• The U.K. reported 48,553 new COVID-19 cases Thursday alongside a 42.8% increase in hospitalizations, with officials warning that pandemic curbs could be reimposed in the near future. 
  • New COVID-19 cases in Tokyo climbed to 1,308, the city’s highest daily total since January, with the Olympic Games scheduled to begin next week. 
  • COVID-19 infections are spreading across Africa at a record pace, with the continent reporting 1 million infections in the last month, bringing its total caseload to 6 million since the start of the pandemic. 
  • Russia reported more than 25,000 new COVID-19 infections Thursday and a record 791 deaths. 
  • Vietnam reported 3,416 new COVID-19 infections Thursday, a record.  
  • Thailand reported an average of 7,600 new COVID-19 cases per day the past week, stoking fears of a new virus wave as the nation prepares to reopen its borders.
  • Germany reported 1,548 new COVID-19 cases Wednesday, up by more than 500 from the same time last week, with the nation’s retailers expressing support for a new indoor mask mandate
  • COVID-19 cases in Italy rose by 2,455 Thursday, up from 2,153 the previous day. 
  • The U.S. CDC issued a new travel advisory for Mexico, warning against travel to the country amid a third wave of COVID-19, while the country reported more than 11,000 new cases Tuesday, up 23% from a week earlier. 
  • Canada is eyeing reopening its border to fully vaccinated Americans in mid-August. 
  • The U.S. is expected to change pandemic restrictions on travel from Europe in the coming days, following a year where 80% of travel between the regions was lost. 
  • The World Health Organization is warning South Africa to brace for a new surge in COVID-19 infections following days of widespread civil unrest in Johannesburg and Durban. 
  • Protests broke out in France after the country’s president mandated a COVID-19 vaccine certificate or a negative PCR test in order to go to bars, restaurants or cinemas. 
  • The World Health Organization reiterated its support against requiring proof of COVID-19 vaccines for international travel.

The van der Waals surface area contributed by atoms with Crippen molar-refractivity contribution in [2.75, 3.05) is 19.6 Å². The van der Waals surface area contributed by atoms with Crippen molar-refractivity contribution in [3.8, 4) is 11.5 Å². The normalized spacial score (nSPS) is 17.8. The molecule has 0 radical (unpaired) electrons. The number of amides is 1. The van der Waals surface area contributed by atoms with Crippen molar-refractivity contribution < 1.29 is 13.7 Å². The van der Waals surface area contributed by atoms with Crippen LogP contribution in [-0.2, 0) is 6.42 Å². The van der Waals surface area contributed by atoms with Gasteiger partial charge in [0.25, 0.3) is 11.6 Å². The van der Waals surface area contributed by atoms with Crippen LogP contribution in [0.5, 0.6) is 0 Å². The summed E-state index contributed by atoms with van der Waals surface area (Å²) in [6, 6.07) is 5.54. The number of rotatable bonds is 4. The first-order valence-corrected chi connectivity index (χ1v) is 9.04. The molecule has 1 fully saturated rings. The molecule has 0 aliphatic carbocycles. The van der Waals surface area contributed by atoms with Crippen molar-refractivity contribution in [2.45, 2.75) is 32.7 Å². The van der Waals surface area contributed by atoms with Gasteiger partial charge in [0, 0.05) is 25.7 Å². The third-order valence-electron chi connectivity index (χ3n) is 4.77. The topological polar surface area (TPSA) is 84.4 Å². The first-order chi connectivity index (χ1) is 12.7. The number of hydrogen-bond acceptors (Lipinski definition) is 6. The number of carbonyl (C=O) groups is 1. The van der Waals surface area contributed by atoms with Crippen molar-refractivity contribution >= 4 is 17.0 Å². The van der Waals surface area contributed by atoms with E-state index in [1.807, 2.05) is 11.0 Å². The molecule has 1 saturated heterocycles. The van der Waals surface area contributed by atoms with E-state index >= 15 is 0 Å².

• Alcohol-related deaths in the U.K. surged by 21% last year alongside a 24% increase in liquor store sales, highlighting the pandemic’s severe effects on individual well-being. 
  • European car registrations surged 13.3% in June from the same time a year ago, the fourth straight months of gains. 
  • Mercedes-Benz parent Daimler posted strong earnings for the second quarter with revenue jumping to $6.14 billion, fueled by higher sales despite the global chip shortage. 
  • European car leaser LeasePlan ordered 3,000 vehicles from U.K.-based electric van-maker Arrival, part of a plan to achieve net-zero emissions by 2030. 
  • The global issuance of sustainable debt is likely to cross $1 trillion by the end of this year, the Institute of International Finance predicts.

Our Operations

  • M. Holland’s 3D Printing group offers a rapid response alternative for producing selected parts where resin availability is tight during prevailing force majeure. For more information, email our 3D Printing team.
  • Market Expertise: M. Holland offers a host of resources to clients, prospects and suppliers across nine strategic markets. To arrange a videoconference or meeting with any of our Market Managers, please visit our website.

Thank you,

M. Holland Company

We will provide further COVID-19 bulletins as circumstances dictate. For all COVID-19 updates and notices, please refer to the M. Holland website.